In preferred embodiments, the openings 22 are uniformly distributed across the surface 21 of the lid 20 in an array. While the present invention should not be limited to a particular number or size of openings, in preferred embodiments, the plate includes at least 10 openings, preferably 15 or more openings. In certain embodiments, it may be desirable to provide 20 or more openings, for example, 24 openings. In still other embodiments, it may be desirable to provide at least 40 openings, for example 42 openings. In other embodiments, the lid may include up to 90 openings. The size or diameter of the openings should be at least 0.005 inches, and preferably at least 0.010 inches. In certain preferred embodiments, the size or diameter of the openings is 0.014 inches. It will be understood that larger sized openings can be used, which would reduce the number of openings required. Thus, the size or diameter of the openings could be at least 0.015 inches, 0.020 inches, 0.025, or up to 0.050 inches. Preferably, the lids openings are circular in shape. However, the openings could also be oval, square, rectangular, triangular or other shapes. As used herein, the size or diameter of the openings refers to the largest distance between edges of the openings, and use of the term “diameter” does not mean that the opening must be circular.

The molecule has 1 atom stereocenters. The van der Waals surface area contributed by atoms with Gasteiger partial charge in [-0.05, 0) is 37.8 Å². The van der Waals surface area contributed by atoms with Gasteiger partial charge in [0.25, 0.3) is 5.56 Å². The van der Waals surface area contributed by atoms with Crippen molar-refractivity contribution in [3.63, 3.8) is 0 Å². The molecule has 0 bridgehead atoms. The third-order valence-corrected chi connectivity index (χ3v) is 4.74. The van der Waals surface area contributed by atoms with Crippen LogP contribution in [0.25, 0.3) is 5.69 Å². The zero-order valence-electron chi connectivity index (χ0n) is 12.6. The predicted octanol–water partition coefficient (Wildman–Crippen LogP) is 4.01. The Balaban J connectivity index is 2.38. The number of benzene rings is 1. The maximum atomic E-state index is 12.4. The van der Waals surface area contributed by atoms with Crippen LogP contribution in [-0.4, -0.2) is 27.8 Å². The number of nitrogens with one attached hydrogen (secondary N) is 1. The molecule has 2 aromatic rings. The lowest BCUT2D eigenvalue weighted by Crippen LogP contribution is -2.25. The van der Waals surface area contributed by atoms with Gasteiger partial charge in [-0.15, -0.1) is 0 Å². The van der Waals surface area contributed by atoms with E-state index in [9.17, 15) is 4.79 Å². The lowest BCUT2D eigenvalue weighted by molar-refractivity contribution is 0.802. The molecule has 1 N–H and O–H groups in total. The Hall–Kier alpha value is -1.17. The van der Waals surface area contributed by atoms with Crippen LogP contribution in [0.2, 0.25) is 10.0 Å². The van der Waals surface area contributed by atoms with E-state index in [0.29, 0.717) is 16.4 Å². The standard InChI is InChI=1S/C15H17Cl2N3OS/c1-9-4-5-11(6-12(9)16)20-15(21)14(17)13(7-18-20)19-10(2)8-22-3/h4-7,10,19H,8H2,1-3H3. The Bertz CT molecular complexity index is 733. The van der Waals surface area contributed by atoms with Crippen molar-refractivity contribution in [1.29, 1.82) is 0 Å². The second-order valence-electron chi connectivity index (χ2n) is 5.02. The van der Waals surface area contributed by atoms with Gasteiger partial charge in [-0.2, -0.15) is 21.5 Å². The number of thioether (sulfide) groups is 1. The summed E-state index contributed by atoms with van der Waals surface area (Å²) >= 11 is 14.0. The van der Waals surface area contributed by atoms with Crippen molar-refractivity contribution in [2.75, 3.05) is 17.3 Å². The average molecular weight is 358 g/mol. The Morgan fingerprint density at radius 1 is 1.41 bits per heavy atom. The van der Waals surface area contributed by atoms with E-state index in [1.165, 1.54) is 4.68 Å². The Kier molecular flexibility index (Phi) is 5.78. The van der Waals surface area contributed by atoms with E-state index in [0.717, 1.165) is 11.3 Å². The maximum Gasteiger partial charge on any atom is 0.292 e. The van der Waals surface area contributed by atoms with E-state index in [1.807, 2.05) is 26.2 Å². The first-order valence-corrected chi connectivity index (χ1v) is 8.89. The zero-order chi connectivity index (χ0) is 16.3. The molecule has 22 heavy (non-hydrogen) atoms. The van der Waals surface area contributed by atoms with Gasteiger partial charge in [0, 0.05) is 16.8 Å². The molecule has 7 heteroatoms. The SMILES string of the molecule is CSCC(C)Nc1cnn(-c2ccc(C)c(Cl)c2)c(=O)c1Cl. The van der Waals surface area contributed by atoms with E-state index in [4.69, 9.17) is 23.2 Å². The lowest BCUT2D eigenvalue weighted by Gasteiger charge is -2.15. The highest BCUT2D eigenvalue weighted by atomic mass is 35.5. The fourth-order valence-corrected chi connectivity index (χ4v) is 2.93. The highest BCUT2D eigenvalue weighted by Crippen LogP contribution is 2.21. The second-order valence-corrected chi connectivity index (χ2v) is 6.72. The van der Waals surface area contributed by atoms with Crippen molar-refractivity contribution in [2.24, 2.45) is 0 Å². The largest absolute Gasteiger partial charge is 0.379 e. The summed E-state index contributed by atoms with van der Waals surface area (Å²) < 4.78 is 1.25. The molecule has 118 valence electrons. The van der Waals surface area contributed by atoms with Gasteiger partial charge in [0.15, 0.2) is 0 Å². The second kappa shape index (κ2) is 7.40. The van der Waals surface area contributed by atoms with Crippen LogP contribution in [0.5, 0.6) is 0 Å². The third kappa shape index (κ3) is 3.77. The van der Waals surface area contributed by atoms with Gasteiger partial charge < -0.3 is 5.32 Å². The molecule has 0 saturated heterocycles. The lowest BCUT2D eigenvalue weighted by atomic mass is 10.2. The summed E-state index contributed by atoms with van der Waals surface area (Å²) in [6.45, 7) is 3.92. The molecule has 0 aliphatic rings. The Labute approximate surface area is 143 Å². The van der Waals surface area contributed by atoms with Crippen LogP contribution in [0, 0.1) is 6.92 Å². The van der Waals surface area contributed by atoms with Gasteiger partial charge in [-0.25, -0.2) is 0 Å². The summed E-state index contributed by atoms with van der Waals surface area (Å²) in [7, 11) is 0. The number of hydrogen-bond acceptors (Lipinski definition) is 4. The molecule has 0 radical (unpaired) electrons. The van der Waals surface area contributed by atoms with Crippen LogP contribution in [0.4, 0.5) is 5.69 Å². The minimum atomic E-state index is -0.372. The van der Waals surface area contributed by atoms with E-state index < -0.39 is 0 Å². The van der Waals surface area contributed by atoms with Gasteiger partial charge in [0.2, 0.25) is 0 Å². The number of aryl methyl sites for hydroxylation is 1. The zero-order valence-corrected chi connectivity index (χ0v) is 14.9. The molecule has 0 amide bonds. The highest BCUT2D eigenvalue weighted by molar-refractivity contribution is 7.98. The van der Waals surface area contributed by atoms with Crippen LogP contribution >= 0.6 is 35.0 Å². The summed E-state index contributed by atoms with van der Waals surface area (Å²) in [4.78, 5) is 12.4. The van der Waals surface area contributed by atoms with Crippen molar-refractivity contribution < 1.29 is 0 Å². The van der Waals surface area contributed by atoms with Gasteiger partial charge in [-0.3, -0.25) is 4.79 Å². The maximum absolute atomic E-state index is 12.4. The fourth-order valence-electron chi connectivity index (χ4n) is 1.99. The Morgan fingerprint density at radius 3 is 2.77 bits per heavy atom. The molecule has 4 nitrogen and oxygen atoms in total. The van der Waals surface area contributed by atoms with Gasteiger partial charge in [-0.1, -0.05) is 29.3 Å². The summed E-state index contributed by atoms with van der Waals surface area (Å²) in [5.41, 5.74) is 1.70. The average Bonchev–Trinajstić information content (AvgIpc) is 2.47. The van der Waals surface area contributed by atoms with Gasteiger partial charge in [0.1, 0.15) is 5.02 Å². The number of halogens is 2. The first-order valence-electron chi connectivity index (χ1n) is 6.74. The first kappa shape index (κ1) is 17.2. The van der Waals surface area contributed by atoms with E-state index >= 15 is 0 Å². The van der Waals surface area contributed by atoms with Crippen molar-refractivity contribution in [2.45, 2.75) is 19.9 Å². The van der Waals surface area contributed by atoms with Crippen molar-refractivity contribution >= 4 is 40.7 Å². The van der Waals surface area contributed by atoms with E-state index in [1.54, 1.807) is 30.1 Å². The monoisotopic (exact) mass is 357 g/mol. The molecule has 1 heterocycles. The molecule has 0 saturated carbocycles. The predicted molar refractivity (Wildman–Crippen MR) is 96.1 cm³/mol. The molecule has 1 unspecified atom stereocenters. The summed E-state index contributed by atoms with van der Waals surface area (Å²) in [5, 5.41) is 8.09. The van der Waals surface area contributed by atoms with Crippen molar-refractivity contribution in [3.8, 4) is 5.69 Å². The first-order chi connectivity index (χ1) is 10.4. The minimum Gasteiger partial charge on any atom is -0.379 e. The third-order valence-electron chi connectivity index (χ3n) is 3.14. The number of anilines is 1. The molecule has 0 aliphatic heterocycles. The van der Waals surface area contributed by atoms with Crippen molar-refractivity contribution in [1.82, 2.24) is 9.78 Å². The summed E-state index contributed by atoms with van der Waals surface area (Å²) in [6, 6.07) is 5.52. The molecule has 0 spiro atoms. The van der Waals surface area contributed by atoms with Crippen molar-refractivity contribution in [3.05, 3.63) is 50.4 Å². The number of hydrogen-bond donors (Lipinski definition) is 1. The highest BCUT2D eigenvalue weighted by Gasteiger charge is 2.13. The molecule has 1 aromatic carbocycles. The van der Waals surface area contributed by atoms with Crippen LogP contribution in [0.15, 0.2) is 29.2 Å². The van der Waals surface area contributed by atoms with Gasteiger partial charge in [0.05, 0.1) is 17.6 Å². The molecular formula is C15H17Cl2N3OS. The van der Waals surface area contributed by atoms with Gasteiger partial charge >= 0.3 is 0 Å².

In certain embodiments, the lid 20 includes a raised peripheral rib 24 adapted to allow another multiwell plate to be stacked on top of the lid without contacting the openings 22 on the surface of the lid during shipping and storage. According to certain embodiments, the height of the peripheral rib 24 should be at least about 0.025 inches and preferably at least about 0.037 inches. In preferred embodiments, the lid 20 further includes a skirt 26 having a height that is approximately the same height as a standardized microplate. This height is typically at least about 0.190 inches for a shallow lid and at least about 0.310 inches for a deep lid. It will be understood, of course, that the present invention should not be limited to a particular rib or skirt height. According to certain embodiments, the lid 20 preferably has a built in seal 28 on the periphery of the underside 30 of the lid, the seal 28 adapted to prevent evaporation through the edges of the lid. Preferably, the seal 28 is made from materials including a soft copolymer such as a thermoplastic elastomer. The material used for the preferably has a sufficient level of water resistance so that it does not stick to the multiwell plate body when the moisture content is high.